Something always gets lost in translation, at least when you translate Biblical Hebrew into English. For example, the Torah often refers to “the hand of God”. But many English translations say “the power of God”. This is a legitimate translation, but it loses the poetry of the original image.
Another loss happens when a Hebrew word has two very different meanings. Almost all translators pick the meaning that makes sense if you read the passage either as a straightforward description of an event, or as a set of instructions for carrying out laws or rituals. They are right to do so. Yet all too often, the English word that expresses the most straightforward meaning in that particular context does not hint at the alternative meaning. So an extra shade of meaning is lost in translation.
As I was reading this week’s Torah portion, Tazria (“She forms seed”, a reference to the first section), I noticed that one section in the middle had so many words with double meanings, it told two different stories. Here is a straightforward translation:
If the cloth has an affliction of skin-disease in it — in a cloth of wool or in a cloth of linen; or in the warp or in the woof for the linen or for the wool; or in leather or in anything crafted of leather. (Vayikra/Leviticus 13:47-48)
And the touch is greenish or reddish in the cloth or in the leather or in the warp or in the woof or in anything crafted of leather — then it is an affliction of skin-disease, and it shall be shown to the priest. (Vayikra/Leviticus 13:49)
This passage appears to refer to some sort of mildew or fungus that attacks cloth and leather, and resembles a skin disease. The Torah then gives instructions for the examining priest to conduct tests and make a ruling about the status of the spot on the cloth or leather. If he determines that it is indeed a skin-disease, he burns the material. If he determines it is not, he declares it ritually pure and usable.
But the key words in this passage all have alternative meanings:
beged = cloth, garment; deception, treachery, faithlessness
tzara-at = skin disease; depression, discouragement
shti = warp, one kind of woven material; drinking
eirev = woof, weaving; mixed company, mingling
melekhet = craft, thing crafted; mission
or = leather, skin
yerakrak = greenish (from yerak = greens, herbage; spit + rak = thin, only)
adamdam = reddish (from adam = red; human + dam = blood)
Furthermore, wool in the Torah is the material associated with Canaan and the ancestors of the Israelites, while linen is an expensive Egyptian import. And the first time “skin” appears in the Torah is when God clothes Adam and Eve in the skins of animals before sending them out of Eden.
If we translate the same passage using the alternative meanings of the Hebrew words and the associations embedded in the Torah about wool, linen, and skin (and add connecting phrases in parentheses), this is what we get :
The faithlessness (of a person who is deceiving someone) results in an affliction of discouragement. (This happens) when one is being unfaithful to one’s own heritage or pretending to belong to another culture. Or (it happens) when one is drinking (to excess), or mingling (with the wrong people) in one’s own culture or in another culture. One adopts the behavior of an animal, or goes on a mission that has to do with animal behavior.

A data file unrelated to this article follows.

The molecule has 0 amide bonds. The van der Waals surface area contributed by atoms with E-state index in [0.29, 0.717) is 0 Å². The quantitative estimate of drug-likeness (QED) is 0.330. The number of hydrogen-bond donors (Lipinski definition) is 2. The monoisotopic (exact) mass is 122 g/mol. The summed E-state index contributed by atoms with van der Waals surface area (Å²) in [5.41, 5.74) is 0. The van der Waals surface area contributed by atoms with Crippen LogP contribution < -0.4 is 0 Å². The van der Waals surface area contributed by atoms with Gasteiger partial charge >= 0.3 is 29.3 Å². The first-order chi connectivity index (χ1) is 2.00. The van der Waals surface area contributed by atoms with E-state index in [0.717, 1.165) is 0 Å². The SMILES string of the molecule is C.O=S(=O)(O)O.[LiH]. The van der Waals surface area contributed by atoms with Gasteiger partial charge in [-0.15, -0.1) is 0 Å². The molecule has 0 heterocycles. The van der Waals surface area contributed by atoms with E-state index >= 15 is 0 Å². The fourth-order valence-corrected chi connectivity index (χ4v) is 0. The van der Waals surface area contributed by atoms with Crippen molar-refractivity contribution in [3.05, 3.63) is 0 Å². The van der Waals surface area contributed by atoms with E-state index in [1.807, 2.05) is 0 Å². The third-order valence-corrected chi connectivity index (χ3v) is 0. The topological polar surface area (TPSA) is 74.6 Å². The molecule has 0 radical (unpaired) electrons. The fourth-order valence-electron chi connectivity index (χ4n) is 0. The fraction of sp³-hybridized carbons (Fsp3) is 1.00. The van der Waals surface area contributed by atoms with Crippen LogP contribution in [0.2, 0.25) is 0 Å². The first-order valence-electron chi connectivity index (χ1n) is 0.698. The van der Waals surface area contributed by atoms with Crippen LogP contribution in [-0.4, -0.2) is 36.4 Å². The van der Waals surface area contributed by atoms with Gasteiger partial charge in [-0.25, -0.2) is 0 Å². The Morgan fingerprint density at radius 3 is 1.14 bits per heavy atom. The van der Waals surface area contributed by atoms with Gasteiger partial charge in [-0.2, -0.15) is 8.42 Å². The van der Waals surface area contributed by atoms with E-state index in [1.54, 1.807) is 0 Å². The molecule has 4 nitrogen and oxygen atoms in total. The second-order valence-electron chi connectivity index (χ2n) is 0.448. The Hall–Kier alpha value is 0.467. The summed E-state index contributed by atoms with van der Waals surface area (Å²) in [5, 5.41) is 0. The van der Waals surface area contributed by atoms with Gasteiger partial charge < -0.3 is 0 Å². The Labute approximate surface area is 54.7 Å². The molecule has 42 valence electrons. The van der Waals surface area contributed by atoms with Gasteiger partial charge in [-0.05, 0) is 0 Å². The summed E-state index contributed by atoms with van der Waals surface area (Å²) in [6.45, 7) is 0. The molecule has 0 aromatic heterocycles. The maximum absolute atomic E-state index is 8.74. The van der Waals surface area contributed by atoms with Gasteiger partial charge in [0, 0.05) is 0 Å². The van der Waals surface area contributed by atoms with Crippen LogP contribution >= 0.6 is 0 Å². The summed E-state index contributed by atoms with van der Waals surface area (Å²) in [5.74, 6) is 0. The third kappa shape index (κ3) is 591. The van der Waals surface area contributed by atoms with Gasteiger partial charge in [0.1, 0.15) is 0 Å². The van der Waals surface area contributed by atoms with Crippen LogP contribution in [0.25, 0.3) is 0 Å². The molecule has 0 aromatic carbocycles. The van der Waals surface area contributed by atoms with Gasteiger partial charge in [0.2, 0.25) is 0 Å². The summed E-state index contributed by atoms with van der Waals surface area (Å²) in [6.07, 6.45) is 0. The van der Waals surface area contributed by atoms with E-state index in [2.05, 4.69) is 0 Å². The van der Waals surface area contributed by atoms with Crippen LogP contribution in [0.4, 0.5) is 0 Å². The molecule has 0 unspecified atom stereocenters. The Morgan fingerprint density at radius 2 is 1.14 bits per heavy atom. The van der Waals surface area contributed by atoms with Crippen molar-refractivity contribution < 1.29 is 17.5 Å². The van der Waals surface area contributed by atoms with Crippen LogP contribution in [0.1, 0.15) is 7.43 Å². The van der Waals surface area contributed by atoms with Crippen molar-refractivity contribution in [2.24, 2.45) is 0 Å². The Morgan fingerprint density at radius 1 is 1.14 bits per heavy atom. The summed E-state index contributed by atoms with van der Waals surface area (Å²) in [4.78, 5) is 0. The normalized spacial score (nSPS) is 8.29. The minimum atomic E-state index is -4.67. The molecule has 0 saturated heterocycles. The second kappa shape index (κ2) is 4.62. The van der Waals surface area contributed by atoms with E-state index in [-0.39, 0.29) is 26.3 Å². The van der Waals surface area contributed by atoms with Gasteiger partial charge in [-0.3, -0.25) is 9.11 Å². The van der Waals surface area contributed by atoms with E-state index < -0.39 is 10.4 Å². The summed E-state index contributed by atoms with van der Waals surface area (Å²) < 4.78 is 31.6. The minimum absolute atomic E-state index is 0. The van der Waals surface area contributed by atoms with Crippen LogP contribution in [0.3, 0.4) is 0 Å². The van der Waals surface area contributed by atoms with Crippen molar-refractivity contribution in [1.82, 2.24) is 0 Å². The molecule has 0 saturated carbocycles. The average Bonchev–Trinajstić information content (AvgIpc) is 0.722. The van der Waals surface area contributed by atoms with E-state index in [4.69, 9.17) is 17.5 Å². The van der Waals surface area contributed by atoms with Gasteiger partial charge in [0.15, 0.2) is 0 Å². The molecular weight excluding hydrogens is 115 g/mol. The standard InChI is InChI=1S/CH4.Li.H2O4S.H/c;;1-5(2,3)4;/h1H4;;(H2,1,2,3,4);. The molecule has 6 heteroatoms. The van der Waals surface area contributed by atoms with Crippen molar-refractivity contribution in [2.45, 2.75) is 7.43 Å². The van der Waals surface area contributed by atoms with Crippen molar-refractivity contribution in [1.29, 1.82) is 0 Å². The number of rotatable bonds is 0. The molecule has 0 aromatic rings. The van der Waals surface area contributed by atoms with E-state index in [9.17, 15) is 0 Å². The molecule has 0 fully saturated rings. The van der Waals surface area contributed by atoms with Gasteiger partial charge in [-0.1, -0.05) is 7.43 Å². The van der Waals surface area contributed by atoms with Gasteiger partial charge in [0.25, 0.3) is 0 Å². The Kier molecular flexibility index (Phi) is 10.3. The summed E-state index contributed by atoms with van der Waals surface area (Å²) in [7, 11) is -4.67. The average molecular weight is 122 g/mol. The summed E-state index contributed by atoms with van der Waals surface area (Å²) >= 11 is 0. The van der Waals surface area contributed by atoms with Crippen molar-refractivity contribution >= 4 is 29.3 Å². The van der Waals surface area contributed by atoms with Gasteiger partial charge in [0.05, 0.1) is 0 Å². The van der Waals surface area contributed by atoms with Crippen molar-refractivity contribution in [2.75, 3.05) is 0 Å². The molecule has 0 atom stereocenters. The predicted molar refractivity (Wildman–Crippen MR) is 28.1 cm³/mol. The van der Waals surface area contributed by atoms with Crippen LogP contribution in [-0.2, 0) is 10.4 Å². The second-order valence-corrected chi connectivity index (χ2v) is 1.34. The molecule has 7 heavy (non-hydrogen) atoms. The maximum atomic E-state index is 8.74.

And the affliction (feels as if one is) spitting (on oneself), or (as if one has) human blood (on one’s hands. This feeling comes) while one is being unfaithful, or while one is behaving like an animal, or while one is drinking, or while one is mingling (with the wrong people), or while one is engaged in any mission regarding animal behavior. Then one is afflicted with discouragement and depression, and one must show it to the priest. (Vayikra/Leviticus 13:47-49)
Now the passage refers to the psychological effects of being unfaithful, to a person or to God. When we realize our own faithlessness is making us depressed, we must reveal ourselves to someone in the role of the priest, someone who can help us. This person will examine the situation and decide how serious our treachery is. Then we must either burn up our old lives and start over again, or reform our ways so we can continue our current lives in a pure and honest way.
Which interpretation of the instructions regarding a disease (or depression) in cloth (or faithlessness) is the correct one? The person who wrote down the original Hebrew probably intended the straightforward, non-psychological meaning. Yet traditional Jewish commentary on this chapter of Leviticus insisted that the “disease” afflicting cloth and leather was not natural. Two famous 12th century authorities who usually approached Torah from very different perspectives, Rambam (Rabbi Moses Maimonides) and Ramban (Rabbi Moses Nachmanides) agreed that this “disease” was actually a supernatural warning from God that the owner was doing some evil. The problem had to be addressed not only with physical burning or washing, but with personal reform.
I suspect these traditional commentators were influenced by the various alternative meanings of the words in this passage. Without them, the psychology underneath the arcane ritual might get lost in translation.